While relations are tense between the liberal doctors and the government, after the failure in March of the conventional negotiation on their tariffs, the arrival of new texts in the National Assembly still puts oil on the fire. Doctors are seeing a boomerang return, via the deputies, of various measures that they refused in the convention. This is the case with the bill (PPL) of deputy Frédéric Valletoux (Horizon, presidential majority), the examination of which began Monday in committee, before arriving for debate in the Hemicycle next Monday.
Aiming to respond to medical deserts, this PPL co-signed by nearly 200 deputies of the majority, plans to oblige doctors to join professional territorial health communities (CPTS) and creates territorial health councils (CTS) to better organize local health policy. It also broadens the powers of the regional health agencies (ARS), forces all general practitioners and specialists to participate in on-call duty, or even prohibits temporary work for all professionals at the start of their career.
Some of the unions, who are opposed to it, are calling for the cabinets to close this Friday. The association Médecins Pour Demain, at the origin of the mobilization, even considers that "to scare away the few city doctors who still exist, we could not do it better". For them, the bill would take “one more step towards 2-speed medicine (low-cost medicine versus unconventional medicine) and unequal access to care for the French”. And, according to the association, the liberal doctors responded massively to this call to strike. “Depending on the region, nearly 50 to 70% of practices are mobilizing today, whether through total or partial closure or the establishment of a customer awareness day,” says Pierre-Louis Helias, vice-president of the association. And if the parliamentarians do not hear their anger, Médecins Pour Demain warns: “We are ready to engage in a long standoff: hard strike with unlimited closure of practices, demonstrations, unilateral increase in fees, deconvention. Nothing is excluded!”.
Wanted by the President of the Republic, who announced that France would be squared by the end of the year, the CPTS aim to improve the organization of health professionals in the field. But there is a leap from thought to action. Practitioners denounce a new administrative gas plant. “Spending is going up, but it's going through the paperwork; we finance the coordination but not the care, and that takes a lot of time for the doctors", regrets Valérie Briole, rheumatologist and president of the regional union of health professionals of Île-de-France, the first French medical desert, which has lost 354 liberal doctors in one year.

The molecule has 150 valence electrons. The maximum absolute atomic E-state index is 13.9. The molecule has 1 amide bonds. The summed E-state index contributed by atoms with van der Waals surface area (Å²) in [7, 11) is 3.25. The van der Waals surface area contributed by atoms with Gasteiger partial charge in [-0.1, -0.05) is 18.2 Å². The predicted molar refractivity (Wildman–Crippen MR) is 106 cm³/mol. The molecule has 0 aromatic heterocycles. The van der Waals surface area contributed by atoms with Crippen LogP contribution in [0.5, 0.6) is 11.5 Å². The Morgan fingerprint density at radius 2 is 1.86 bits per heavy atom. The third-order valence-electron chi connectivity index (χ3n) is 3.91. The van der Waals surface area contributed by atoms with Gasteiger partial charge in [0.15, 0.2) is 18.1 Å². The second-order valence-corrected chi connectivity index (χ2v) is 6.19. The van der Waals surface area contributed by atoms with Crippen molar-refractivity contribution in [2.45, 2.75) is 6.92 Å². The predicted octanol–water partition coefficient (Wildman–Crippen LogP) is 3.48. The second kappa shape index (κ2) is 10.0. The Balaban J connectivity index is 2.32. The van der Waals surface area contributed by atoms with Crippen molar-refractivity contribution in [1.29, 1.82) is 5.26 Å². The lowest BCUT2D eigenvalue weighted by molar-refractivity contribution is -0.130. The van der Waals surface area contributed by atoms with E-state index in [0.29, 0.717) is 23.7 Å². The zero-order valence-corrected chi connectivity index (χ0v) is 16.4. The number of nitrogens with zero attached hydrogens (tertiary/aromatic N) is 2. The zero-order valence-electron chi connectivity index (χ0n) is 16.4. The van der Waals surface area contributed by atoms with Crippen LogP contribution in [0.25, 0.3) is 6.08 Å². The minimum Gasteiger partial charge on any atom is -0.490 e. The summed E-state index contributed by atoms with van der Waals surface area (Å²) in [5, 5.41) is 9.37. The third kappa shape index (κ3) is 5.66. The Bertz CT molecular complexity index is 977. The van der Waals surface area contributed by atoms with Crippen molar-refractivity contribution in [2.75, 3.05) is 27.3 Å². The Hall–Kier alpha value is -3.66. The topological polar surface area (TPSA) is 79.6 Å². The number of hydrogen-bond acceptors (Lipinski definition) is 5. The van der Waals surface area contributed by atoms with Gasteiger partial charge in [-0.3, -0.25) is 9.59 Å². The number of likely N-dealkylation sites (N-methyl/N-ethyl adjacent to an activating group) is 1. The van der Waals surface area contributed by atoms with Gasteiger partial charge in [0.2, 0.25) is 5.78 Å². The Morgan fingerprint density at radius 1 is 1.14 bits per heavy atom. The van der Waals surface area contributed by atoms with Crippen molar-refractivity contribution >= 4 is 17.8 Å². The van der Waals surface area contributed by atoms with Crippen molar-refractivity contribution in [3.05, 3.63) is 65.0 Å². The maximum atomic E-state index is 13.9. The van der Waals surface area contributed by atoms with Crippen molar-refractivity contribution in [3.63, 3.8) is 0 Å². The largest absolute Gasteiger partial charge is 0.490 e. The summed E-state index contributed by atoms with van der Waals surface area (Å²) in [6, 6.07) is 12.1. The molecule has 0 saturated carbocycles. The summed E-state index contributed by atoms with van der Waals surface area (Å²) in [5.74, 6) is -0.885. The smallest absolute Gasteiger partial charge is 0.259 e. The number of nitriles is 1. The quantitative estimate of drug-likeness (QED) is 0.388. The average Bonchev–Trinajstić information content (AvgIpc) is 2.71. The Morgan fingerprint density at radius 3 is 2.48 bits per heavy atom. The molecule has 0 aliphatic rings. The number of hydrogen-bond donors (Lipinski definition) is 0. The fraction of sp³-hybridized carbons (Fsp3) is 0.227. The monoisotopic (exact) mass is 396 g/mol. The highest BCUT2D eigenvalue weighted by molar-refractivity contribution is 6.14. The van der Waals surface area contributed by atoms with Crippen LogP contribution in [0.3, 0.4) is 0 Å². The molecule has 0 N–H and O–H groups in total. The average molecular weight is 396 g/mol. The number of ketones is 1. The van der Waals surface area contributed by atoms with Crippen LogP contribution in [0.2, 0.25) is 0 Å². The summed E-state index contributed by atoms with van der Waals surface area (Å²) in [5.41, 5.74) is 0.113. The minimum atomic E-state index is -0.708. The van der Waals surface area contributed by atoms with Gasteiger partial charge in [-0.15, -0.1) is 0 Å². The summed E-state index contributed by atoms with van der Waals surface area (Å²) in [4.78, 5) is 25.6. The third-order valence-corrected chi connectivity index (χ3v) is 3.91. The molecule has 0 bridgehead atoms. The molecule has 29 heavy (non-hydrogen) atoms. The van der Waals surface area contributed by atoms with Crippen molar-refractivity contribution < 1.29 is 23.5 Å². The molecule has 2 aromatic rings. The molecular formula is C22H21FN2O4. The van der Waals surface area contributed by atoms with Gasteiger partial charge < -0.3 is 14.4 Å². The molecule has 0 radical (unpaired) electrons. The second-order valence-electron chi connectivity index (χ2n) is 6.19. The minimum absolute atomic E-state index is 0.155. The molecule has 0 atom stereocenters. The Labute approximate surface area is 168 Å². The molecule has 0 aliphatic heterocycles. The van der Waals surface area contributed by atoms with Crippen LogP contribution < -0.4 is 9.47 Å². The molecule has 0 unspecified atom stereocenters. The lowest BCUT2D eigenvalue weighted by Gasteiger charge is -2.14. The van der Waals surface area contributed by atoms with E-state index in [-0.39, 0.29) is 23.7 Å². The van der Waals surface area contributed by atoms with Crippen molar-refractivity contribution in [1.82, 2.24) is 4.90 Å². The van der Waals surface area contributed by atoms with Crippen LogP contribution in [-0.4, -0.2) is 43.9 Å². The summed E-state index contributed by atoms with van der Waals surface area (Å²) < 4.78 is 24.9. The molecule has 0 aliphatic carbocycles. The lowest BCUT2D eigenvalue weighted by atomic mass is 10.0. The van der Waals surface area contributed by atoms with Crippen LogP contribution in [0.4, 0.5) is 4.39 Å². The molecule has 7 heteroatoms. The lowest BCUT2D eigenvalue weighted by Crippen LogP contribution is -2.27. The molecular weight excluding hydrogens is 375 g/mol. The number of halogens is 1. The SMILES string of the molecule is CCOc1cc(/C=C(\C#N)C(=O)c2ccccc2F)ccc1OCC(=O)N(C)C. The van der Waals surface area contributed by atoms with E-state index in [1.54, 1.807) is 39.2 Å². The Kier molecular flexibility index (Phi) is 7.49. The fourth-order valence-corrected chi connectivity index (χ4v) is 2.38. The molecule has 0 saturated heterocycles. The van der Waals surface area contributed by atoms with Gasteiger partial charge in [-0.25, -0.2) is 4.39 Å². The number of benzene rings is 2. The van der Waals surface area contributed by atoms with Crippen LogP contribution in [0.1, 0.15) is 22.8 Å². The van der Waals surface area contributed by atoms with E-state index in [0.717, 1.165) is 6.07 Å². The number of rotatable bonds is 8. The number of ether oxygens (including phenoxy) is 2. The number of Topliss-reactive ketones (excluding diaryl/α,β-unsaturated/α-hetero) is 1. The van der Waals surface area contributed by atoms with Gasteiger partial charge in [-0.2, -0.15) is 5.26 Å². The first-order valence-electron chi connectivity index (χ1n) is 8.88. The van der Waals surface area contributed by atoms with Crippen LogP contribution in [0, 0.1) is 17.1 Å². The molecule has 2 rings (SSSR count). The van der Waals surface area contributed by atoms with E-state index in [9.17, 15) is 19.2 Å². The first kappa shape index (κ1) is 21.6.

“These measures will further deter young people from settling. Continuity of care is already assured. If all the doctors are on call, they will take recovery days and will not see their usual patients”, warns Valérie Briole, regretting on the other hand that “nothing is done to limit the 27 million “rabbits”, these appointments you not honored who represent the equivalent of 4000 doctors”.
For Bertrand de Rochambeau, gynecologist-obstetrician and co-president of the Avenir Spé-le Bloc union, “the hospital is dying of its constraints and its overregulation. The same officials want to bring this into the liberal exercise, which will produce the same effects”. A spade towards Frédéric Valletoux who, before being elected deputy in 2022, chaired the Hospital Federation of France for more than ten years.
But above all, the PPL, which already has more than 700 amendments, opens the door to the group led by the PS deputy Guillaume Garot to graft yet another proposal to limit the freedom of installation of doctors. A subject that the elected representative of Mayenne has been defending, for almost ten years, against the advice of all the Ministers of Health on the left and on the right. And this, even if the current minister, François Braun, reiterated once again that the constraints on installation were not only ineffective but counterproductive and have not been proven abroad.
In this tense context, the minister tried to ease tensions by reopening “flash” negotiations on Friday with 5 paramedical professions (physiotherapists, nurses, speech therapists, orthoptists and podiatrists-podiatrists) on their prices in the face of the inflationary context. But, there is no question of advancing on the subject with the doctors. At least not before September and the next Social Security budget, where the debate promises to be tense.
While Medicare offered a consultation fee of 26.50 euros, the doctors demanded 30 euros, or even 50 euros. "If there is no public money to increase prices, let doctors have the option of applying an additional fee that can be adjusted according to the patients, even if it means asking complementary health insurance to provide the poorest with funds", suggests Valérie Briole. This amounts to nothing more or less than extending “sector 2” to everyone, where the doctor is free to practice excess fees, patients being reimbursed on the basis of the social security rate. Established under Raymond Barre, sector 2 - closed in 1986 - is now reserved for a minority.
Failing to introduce this flexibility, doctors could, at the call of the UFMLS union, decide outright to deconvention, that is to say to sever all ties with the Secu. Their fees would be free, but their patients would no longer be reimbursed (“sector 3”). “Exceeded, some doctors have already taken the plunge and 2264 promise to do so”, warns Valérie Briole.